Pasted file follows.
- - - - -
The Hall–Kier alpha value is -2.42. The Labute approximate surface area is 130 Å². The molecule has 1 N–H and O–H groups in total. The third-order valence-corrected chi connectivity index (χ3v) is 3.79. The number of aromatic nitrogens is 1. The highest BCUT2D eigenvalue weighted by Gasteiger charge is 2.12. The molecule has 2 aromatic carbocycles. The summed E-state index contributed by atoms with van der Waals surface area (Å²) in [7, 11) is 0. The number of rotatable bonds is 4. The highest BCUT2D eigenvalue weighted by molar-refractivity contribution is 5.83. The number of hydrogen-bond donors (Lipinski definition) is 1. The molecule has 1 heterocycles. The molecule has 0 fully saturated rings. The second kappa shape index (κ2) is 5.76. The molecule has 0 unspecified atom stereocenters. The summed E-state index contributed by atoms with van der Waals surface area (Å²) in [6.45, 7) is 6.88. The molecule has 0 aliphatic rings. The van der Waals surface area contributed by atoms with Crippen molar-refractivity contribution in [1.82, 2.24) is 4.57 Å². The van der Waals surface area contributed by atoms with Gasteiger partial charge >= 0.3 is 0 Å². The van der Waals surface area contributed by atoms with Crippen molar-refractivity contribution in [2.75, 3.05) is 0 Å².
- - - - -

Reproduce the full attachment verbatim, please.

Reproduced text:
The Hall–Kier alpha value is -2.42. The Labute approximate surface area is 130 Å². The molecule has 1 N–H and O–H groups in total. The third-order valence-corrected chi connectivity index (χ3v) is 3.79. The number of aromatic nitrogens is 1. The highest BCUT2D eigenvalue weighted by Gasteiger charge is 2.12. The molecule has 2 aromatic carbocycles. The summed E-state index contributed by atoms with van der Waals surface area (Å²) in [7, 11) is 0. The number of rotatable bonds is 4. The highest BCUT2D eigenvalue weighted by molar-refractivity contribution is 5.83. The number of hydrogen-bond donors (Lipinski definition) is 1. The molecule has 1 heterocycles. The molecule has 0 fully saturated rings. The second kappa shape index (κ2) is 5.76. The molecule has 0 unspecified atom stereocenters. The summed E-state index contributed by atoms with van der Waals surface area (Å²) in [6.45, 7) is 6.88. The molecule has 0 aliphatic rings. The van der Waals surface area contributed by atoms with Crippen molar-refractivity contribution in [1.82, 2.24) is 4.57 Å². The van der Waals surface area contributed by atoms with Gasteiger partial charge >= 0.3 is 0 Å². The van der Waals surface area contributed by atoms with Crippen molar-refractivity contribution in [2.75, 3.05) is 0 Å².